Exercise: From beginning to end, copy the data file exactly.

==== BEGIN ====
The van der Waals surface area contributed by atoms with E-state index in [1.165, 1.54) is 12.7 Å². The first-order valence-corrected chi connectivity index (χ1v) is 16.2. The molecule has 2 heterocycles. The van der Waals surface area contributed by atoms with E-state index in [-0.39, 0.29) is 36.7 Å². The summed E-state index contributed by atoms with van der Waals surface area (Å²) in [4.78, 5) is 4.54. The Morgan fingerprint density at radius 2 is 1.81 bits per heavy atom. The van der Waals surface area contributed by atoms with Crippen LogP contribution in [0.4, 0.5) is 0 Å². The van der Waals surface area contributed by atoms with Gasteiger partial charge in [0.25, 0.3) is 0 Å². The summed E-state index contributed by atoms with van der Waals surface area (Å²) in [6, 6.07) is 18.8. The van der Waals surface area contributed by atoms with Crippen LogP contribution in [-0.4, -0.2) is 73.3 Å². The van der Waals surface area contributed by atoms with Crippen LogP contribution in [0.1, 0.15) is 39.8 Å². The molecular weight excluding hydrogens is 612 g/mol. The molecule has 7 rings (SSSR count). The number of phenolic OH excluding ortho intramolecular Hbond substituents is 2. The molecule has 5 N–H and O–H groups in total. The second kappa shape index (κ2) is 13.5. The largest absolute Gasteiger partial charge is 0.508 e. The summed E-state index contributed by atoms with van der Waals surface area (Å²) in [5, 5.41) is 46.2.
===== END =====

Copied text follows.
The van der Waals surface area contributed by atoms with E-state index in [1.165, 1.54) is 12.7 Å². The first-order valence-corrected chi connectivity index (χ1v) is 16.2. The molecule has 2 heterocycles. The van der Waals surface area contributed by atoms with E-state index in [-0.39, 0.29) is 36.7 Å². The summed E-state index contributed by atoms with van der Waals surface area (Å²) in [4.78, 5) is 4.54. The Morgan fingerprint density at radius 2 is 1.81 bits per heavy atom. The van der Waals surface area contributed by atoms with Crippen LogP contribution in [0.4, 0.5) is 0 Å². The van der Waals surface area contributed by atoms with Gasteiger partial charge in [0.25, 0.3) is 0 Å². The summed E-state index contributed by atoms with van der Waals surface area (Å²) in [6, 6.07) is 18.8. The van der Waals surface area contributed by atoms with Crippen LogP contribution in [-0.4, -0.2) is 73.3 Å². The van der Waals surface area contributed by atoms with Crippen LogP contribution in [0.1, 0.15) is 39.8 Å². The molecular weight excluding hydrogens is 612 g/mol. The molecule has 7 rings (SSSR count). The number of phenolic OH excluding ortho intramolecular Hbond substituents is 2. The molecule has 5 N–H and O–H groups in total. The second kappa shape index (κ2) is 13.5. The largest absolute Gasteiger partial charge is 0.508 e. The summed E-state index contributed by atoms with van der Waals surface area (Å²) in [5, 5.41) is 46.2.